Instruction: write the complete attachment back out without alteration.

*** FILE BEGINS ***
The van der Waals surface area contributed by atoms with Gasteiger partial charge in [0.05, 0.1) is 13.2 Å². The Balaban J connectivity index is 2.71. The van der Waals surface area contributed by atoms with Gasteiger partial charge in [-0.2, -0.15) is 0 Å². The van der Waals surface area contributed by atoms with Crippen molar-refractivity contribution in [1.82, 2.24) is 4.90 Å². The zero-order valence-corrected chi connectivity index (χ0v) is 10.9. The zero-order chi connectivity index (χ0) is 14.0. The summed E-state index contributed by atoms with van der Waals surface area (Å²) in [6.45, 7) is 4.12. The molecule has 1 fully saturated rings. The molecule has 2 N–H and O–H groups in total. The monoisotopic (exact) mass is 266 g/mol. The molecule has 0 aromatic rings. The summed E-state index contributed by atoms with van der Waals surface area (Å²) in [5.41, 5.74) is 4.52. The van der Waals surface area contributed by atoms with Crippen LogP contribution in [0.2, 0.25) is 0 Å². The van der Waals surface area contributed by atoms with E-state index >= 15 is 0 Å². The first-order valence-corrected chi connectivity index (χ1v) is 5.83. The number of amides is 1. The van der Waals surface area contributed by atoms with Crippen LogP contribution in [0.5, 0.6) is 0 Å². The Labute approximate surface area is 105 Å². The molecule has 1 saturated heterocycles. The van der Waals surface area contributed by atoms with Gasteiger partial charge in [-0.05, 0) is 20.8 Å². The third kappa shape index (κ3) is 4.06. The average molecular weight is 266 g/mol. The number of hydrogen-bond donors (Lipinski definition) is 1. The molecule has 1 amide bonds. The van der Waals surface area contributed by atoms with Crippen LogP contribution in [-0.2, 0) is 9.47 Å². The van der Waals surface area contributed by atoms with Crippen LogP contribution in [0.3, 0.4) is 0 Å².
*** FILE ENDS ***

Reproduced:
The van der Waals surface area contributed by atoms with Gasteiger partial charge in [0.05, 0.1) is 13.2 Å². The Balaban J connectivity index is 2.71. The van der Waals surface area contributed by atoms with Gasteiger partial charge in [-0.2, -0.15) is 0 Å². The van der Waals surface area contributed by atoms with Crippen molar-refractivity contribution in [1.82, 2.24) is 4.90 Å². The zero-order valence-corrected chi connectivity index (χ0v) is 10.9. The zero-order chi connectivity index (χ0) is 14.0. The summed E-state index contributed by atoms with van der Waals surface area (Å²) in [6.45, 7) is 4.12. The molecule has 1 fully saturated rings. The molecule has 2 N–H and O–H groups in total. The monoisotopic (exact) mass is 266 g/mol. The molecule has 0 aromatic rings. The summed E-state index contributed by atoms with van der Waals surface area (Å²) in [5.41, 5.74) is 4.52. The van der Waals surface area contributed by atoms with Crippen LogP contribution in [0.2, 0.25) is 0 Å². The van der Waals surface area contributed by atoms with E-state index >= 15 is 0 Å². The first-order valence-corrected chi connectivity index (χ1v) is 5.83. The number of amides is 1. The van der Waals surface area contributed by atoms with Crippen LogP contribution in [0.5, 0.6) is 0 Å². The Labute approximate surface area is 105 Å². The molecule has 1 saturated heterocycles. The van der Waals surface area contributed by atoms with Gasteiger partial charge in [-0.05, 0) is 20.8 Å². The third kappa shape index (κ3) is 4.06. The average molecular weight is 266 g/mol. The number of hydrogen-bond donors (Lipinski definition) is 1. The molecule has 1 amide bonds. The van der Waals surface area contributed by atoms with Crippen LogP contribution in [-0.2, 0) is 9.47 Å². The van der Waals surface area contributed by atoms with Crippen LogP contribution in [0.3, 0.4) is 0 Å².